'Revenge porn' site operator gets 10-year sentence reduction
by NEAL PUTNAM
Published - 09/22/15 - 01:43 PM | 4431 views | 0 0 comments | 28 28 recommendations | email to a friend | print
A judge on Sept. 21 reduced the original 18-year jail term for Kevin Bollaert, a Pacific Beach man who was convicted of extortion and identity theft with a “revenge porn” website that published the nude photos of many women, by 10 years.

The projected release of Bollaert, 29, was changed from 2024 to Jan. 31, 2019 by the sheriff’s department. Bollaert has been confined to the George Bailey Detention Facility. He would have been the sheriff’s longest-held person in local jail. as prison was ruled out at his first sentencing on April 3 under the public safety realignment law.

After much consideration, San Diego Superior Court Judge David Gill said the sentence was “a compromise.” While the 18-year term was technically affirmed, Gill ruled he could be released after serving eight years, with 10 years' mandatory supervision by the sheriff’s department.

The sheriff’s department responded by giving Bollaert half-time credits, allowing for release in 2019. Gill said that under the original sentence Bollaert would have been released in 2024 but without any supervision and that he wanted him working to help pay the $15,488 restitution ordered for the affected women.

“He’s walking in circles in a concrete room, slowing going crazy,” said his attorney, Emily Rose-Weber. “He’s having a horrible time right now. He’s got the longest sentence of anyone in county history.”

Rose-Weber said the original sentence left him ineligible to become a jail trustee, without access to the jail library, vocational training or most programs. She said he was not eligible to clean toilets and that even prison conditions would be better because he would be allowed to go to separate buildings and exercise.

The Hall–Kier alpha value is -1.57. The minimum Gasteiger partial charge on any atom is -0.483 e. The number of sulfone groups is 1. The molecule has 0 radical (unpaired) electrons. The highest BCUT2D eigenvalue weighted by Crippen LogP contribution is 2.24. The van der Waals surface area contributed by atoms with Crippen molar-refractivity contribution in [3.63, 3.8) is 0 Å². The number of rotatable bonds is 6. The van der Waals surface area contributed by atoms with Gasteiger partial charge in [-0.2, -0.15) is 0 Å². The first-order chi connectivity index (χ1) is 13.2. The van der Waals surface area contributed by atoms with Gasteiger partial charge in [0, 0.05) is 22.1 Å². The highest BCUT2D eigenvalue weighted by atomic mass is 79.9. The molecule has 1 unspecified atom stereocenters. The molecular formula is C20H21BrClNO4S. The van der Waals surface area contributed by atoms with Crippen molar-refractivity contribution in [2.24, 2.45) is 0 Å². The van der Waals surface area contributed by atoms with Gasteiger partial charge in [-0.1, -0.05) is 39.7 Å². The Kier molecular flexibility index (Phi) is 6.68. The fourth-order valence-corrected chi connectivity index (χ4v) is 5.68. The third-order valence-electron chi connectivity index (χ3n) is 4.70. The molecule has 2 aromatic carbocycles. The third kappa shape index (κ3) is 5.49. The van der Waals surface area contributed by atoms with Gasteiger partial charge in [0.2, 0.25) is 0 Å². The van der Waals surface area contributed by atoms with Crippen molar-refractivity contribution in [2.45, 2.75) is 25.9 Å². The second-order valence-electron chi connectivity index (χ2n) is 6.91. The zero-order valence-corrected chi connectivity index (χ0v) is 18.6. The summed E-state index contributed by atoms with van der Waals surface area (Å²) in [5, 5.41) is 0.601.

“I understand Kevin needs to be punished. He hurt people,” said his father, who asked Gill for the reduction and said his son could relocate to his family’s home in another state for employment in a family business.

“This is our chance to redirect him. He needs to make himself whole while he makes others whole,” said his father, who did not give his name in court.

A jury convicted Bollaert Feb. 2 of six counts of extortion and 21 counts of identity theft in connection with the UGotPosted.com website, in which he placed nude photos of women sent to him by ex-lovers. The photos of hundreds of women and two men were apparently hacked from personal computers, with the victims’ full names, cities of residence, e-mail addresses, phone numbers and workplaces published.

People who wanted their photos taken down were told to pay between $250 and 350 on the website ChangeMyReputation.com. One victim described it as blackmail.

Meanwhile, the state Attorney General’s Office opposed the reduction of his sentence. “Whether he finds his moral compass during his incarceration remains to be seen,” said Deputy Attorney General Tawnya Austin.

Austin said many victims could not be located, while others who came forward said they are still getting harassment from Internet “trolls” who find the photos on other web sites. She noted that civil judgments have already been found against Bollaert, who ignored lawsuits against him.
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